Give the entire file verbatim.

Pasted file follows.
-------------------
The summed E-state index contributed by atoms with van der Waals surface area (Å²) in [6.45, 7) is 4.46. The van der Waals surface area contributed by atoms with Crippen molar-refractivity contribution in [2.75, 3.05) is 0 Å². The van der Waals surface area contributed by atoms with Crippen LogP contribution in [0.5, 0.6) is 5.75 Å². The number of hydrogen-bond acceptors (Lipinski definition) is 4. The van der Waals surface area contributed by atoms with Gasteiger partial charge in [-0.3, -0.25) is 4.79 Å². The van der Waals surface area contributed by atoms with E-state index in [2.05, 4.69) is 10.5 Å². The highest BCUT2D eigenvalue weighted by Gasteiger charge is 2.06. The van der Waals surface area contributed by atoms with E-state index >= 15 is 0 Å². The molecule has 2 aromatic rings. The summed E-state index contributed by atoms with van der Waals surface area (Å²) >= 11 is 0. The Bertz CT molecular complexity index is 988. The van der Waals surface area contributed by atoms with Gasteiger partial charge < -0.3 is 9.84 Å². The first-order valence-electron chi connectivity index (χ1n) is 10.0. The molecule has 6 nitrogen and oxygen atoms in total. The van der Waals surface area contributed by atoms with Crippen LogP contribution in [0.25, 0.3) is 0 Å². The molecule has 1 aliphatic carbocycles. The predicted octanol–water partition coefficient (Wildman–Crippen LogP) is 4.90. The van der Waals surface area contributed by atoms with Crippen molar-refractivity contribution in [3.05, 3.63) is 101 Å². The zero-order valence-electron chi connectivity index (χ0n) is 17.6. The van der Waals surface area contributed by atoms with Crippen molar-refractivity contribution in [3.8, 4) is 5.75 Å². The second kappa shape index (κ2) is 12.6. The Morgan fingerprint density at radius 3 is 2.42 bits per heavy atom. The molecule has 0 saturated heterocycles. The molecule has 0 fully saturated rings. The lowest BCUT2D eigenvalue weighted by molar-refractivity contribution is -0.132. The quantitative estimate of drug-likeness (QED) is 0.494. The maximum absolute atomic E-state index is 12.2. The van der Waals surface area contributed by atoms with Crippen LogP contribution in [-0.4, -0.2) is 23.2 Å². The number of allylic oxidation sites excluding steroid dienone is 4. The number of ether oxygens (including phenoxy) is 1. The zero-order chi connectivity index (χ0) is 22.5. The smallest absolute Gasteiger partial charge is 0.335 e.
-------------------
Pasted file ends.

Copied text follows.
The summed E-state index contributed by atoms with van der Waals surface area (Å²) in [6.45, 7) is 4.46. The van der Waals surface area contributed by atoms with Crippen molar-refractivity contribution in [2.75, 3.05) is 0 Å². The van der Waals surface area contributed by atoms with Crippen LogP contribution in [0.5, 0.6) is 5.75 Å². The number of hydrogen-bond acceptors (Lipinski definition) is 4. The van der Waals surface area contributed by atoms with Gasteiger partial charge in [-0.3, -0.25) is 4.79 Å². The van der Waals surface area contributed by atoms with E-state index in [2.05, 4.69) is 10.5 Å². The highest BCUT2D eigenvalue weighted by Gasteiger charge is 2.06. The van der Waals surface area contributed by atoms with E-state index >= 15 is 0 Å². The molecule has 2 aromatic rings. The summed E-state index contributed by atoms with van der Waals surface area (Å²) >= 11 is 0. The Bertz CT molecular complexity index is 988. The van der Waals surface area contributed by atoms with Gasteiger partial charge < -0.3 is 9.84 Å². The first-order valence-electron chi connectivity index (χ1n) is 10.0. The molecule has 6 nitrogen and oxygen atoms in total. The van der Waals surface area contributed by atoms with Crippen LogP contribution in [0.25, 0.3) is 0 Å². The molecule has 1 aliphatic carbocycles. The predicted octanol–water partition coefficient (Wildman–Crippen LogP) is 4.90. The van der Waals surface area contributed by atoms with Crippen molar-refractivity contribution in [3.05, 3.63) is 101 Å². The zero-order valence-electron chi connectivity index (χ0n) is 17.6. The van der Waals surface area contributed by atoms with Crippen molar-refractivity contribution in [3.8, 4) is 5.75 Å². The second kappa shape index (κ2) is 12.6. The Morgan fingerprint density at radius 3 is 2.42 bits per heavy atom. The molecule has 0 saturated heterocycles. The molecule has 0 fully saturated rings. The lowest BCUT2D eigenvalue weighted by molar-refractivity contribution is -0.132. The quantitative estimate of drug-likeness (QED) is 0.494. The maximum absolute atomic E-state index is 12.2. The van der Waals surface area contributed by atoms with Crippen LogP contribution in [-0.4, -0.2) is 23.2 Å². The number of allylic oxidation sites excluding steroid dienone is 4. The number of ether oxygens (including phenoxy) is 1. The zero-order chi connectivity index (χ0) is 22.5. The smallest absolute Gasteiger partial charge is 0.335 e.